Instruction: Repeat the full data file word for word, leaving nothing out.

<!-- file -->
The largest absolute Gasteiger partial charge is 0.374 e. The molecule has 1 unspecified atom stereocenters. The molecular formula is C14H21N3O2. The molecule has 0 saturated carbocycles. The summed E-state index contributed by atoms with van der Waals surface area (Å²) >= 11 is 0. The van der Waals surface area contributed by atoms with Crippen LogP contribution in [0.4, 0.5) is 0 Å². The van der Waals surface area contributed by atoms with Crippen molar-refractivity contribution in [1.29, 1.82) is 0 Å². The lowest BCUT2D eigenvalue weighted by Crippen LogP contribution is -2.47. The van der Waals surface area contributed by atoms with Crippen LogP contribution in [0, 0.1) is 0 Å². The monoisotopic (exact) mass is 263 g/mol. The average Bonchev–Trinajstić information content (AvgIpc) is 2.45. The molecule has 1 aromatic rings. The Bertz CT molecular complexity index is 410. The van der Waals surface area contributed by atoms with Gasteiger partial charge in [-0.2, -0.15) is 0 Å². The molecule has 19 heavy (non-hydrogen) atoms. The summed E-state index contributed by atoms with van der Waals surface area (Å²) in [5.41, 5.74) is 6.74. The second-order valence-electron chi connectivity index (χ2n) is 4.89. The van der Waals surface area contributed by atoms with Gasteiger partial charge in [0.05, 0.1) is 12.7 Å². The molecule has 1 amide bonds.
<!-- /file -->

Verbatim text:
The largest absolute Gasteiger partial charge is 0.374 e. The molecule has 1 unspecified atom stereocenters. The molecular formula is C14H21N3O2. The molecule has 0 saturated carbocycles. The summed E-state index contributed by atoms with van der Waals surface area (Å²) >= 11 is 0. The van der Waals surface area contributed by atoms with Crippen LogP contribution in [0.4, 0.5) is 0 Å². The van der Waals surface area contributed by atoms with Crippen molar-refractivity contribution in [1.29, 1.82) is 0 Å². The lowest BCUT2D eigenvalue weighted by Crippen LogP contribution is -2.47. The van der Waals surface area contributed by atoms with Crippen LogP contribution in [0, 0.1) is 0 Å². The monoisotopic (exact) mass is 263 g/mol. The average Bonchev–Trinajstić information content (AvgIpc) is 2.45. The molecule has 1 aromatic rings. The Bertz CT molecular complexity index is 410. The van der Waals surface area contributed by atoms with Gasteiger partial charge in [-0.2, -0.15) is 0 Å². The molecule has 19 heavy (non-hydrogen) atoms. The summed E-state index contributed by atoms with van der Waals surface area (Å²) in [5.41, 5.74) is 6.74. The second-order valence-electron chi connectivity index (χ2n) is 4.89. The van der Waals surface area contributed by atoms with Gasteiger partial charge in [0.05, 0.1) is 12.7 Å². The molecule has 1 amide bonds.